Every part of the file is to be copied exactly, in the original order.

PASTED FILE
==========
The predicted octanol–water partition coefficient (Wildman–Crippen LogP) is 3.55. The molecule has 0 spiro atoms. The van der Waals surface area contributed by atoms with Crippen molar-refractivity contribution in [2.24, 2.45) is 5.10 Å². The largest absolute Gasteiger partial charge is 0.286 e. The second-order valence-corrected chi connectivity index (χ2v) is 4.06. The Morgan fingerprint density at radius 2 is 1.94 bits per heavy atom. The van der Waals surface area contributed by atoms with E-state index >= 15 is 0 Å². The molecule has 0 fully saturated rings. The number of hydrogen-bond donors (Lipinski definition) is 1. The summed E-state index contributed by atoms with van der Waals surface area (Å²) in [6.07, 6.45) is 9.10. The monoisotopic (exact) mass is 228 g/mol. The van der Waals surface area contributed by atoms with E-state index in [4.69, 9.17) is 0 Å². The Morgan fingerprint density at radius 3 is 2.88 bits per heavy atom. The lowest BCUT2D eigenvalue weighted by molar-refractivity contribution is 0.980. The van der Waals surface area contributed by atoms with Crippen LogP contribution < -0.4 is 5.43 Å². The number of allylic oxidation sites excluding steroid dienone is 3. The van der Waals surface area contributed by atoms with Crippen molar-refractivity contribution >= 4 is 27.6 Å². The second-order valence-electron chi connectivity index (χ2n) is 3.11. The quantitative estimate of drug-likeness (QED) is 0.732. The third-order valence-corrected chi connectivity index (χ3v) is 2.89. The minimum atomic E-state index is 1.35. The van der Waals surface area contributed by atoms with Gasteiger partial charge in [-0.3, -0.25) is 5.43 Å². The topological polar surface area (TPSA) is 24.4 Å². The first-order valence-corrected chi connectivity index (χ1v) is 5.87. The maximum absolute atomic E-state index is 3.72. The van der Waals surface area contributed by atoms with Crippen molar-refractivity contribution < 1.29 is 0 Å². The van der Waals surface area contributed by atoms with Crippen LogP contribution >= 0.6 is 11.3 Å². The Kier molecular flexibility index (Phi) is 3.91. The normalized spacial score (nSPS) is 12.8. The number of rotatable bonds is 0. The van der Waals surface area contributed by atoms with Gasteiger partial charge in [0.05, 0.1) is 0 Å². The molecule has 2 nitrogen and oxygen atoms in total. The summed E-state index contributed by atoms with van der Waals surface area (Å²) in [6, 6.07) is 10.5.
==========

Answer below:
The predicted octanol–water partition coefficient (Wildman–Crippen LogP) is 3.55. The molecule has 0 spiro atoms. The van der Waals surface area contributed by atoms with Crippen molar-refractivity contribution in [2.24, 2.45) is 5.10 Å². The largest absolute Gasteiger partial charge is 0.286 e. The second-order valence-corrected chi connectivity index (χ2v) is 4.06. The Morgan fingerprint density at radius 2 is 1.94 bits per heavy atom. The van der Waals surface area contributed by atoms with E-state index >= 15 is 0 Å². The molecule has 0 fully saturated rings. The number of hydrogen-bond donors (Lipinski definition) is 1. The summed E-state index contributed by atoms with van der Waals surface area (Å²) in [6.07, 6.45) is 9.10. The monoisotopic (exact) mass is 228 g/mol. The van der Waals surface area contributed by atoms with E-state index in [4.69, 9.17) is 0 Å². The Morgan fingerprint density at radius 3 is 2.88 bits per heavy atom. The lowest BCUT2D eigenvalue weighted by molar-refractivity contribution is 0.980. The van der Waals surface area contributed by atoms with Crippen LogP contribution < -0.4 is 5.43 Å². The number of allylic oxidation sites excluding steroid dienone is 3. The van der Waals surface area contributed by atoms with Crippen molar-refractivity contribution >= 4 is 27.6 Å². The second-order valence-electron chi connectivity index (χ2n) is 3.11. The quantitative estimate of drug-likeness (QED) is 0.732. The third-order valence-corrected chi connectivity index (χ3v) is 2.89. The minimum atomic E-state index is 1.35. The van der Waals surface area contributed by atoms with Gasteiger partial charge in [-0.3, -0.25) is 5.43 Å². The topological polar surface area (TPSA) is 24.4 Å². The first-order valence-corrected chi connectivity index (χ1v) is 5.87. The maximum absolute atomic E-state index is 3.72. The van der Waals surface area contributed by atoms with Crippen molar-refractivity contribution < 1.29 is 0 Å². The van der Waals surface area contributed by atoms with Crippen LogP contribution >= 0.6 is 11.3 Å². The Kier molecular flexibility index (Phi) is 3.91. The normalized spacial score (nSPS) is 12.8. The number of rotatable bonds is 0. The van der Waals surface area contributed by atoms with Gasteiger partial charge in [0.05, 0.1) is 0 Å². The molecule has 2 nitrogen and oxygen atoms in total. The summed E-state index contributed by atoms with van der Waals surface area (Å²) in [6, 6.07) is 10.5.